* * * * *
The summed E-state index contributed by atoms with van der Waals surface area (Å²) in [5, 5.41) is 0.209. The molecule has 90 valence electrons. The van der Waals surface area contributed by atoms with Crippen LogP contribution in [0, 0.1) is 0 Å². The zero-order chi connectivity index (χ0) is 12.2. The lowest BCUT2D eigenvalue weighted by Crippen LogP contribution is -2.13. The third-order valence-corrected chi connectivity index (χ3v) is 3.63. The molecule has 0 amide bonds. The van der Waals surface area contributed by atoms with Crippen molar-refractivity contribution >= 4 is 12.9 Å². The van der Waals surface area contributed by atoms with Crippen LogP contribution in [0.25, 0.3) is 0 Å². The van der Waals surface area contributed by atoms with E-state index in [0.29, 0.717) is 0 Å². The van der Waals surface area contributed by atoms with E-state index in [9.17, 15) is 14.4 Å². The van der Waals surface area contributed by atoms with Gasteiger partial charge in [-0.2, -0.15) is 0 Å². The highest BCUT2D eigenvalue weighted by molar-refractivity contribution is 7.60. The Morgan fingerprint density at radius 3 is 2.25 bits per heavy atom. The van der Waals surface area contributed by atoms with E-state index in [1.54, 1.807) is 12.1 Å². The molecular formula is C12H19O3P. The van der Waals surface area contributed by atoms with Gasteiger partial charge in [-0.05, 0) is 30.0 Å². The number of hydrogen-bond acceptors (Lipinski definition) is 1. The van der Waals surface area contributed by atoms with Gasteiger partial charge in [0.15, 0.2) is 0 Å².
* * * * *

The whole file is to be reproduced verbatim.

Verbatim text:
The summed E-state index contributed by atoms with van der Waals surface area (Å²) in [5, 5.41) is 0.209. The molecule has 90 valence electrons. The van der Waals surface area contributed by atoms with Crippen LogP contribution in [0, 0.1) is 0 Å². The zero-order chi connectivity index (χ0) is 12.2. The lowest BCUT2D eigenvalue weighted by Crippen LogP contribution is -2.13. The third-order valence-corrected chi connectivity index (χ3v) is 3.63. The molecule has 0 amide bonds. The van der Waals surface area contributed by atoms with Crippen molar-refractivity contribution >= 4 is 12.9 Å². The van der Waals surface area contributed by atoms with Crippen LogP contribution in [0.25, 0.3) is 0 Å². The van der Waals surface area contributed by atoms with E-state index in [0.29, 0.717) is 0 Å². The van der Waals surface area contributed by atoms with E-state index in [9.17, 15) is 14.4 Å². The van der Waals surface area contributed by atoms with Gasteiger partial charge in [-0.2, -0.15) is 0 Å². The highest BCUT2D eigenvalue weighted by molar-refractivity contribution is 7.60. The Morgan fingerprint density at radius 3 is 2.25 bits per heavy atom. The van der Waals surface area contributed by atoms with E-state index in [1.54, 1.807) is 12.1 Å². The molecular formula is C12H19O3P. The van der Waals surface area contributed by atoms with Gasteiger partial charge in [-0.05, 0) is 30.0 Å². The number of hydrogen-bond acceptors (Lipinski definition) is 1. The van der Waals surface area contributed by atoms with Gasteiger partial charge in [0.15, 0.2) is 0 Å².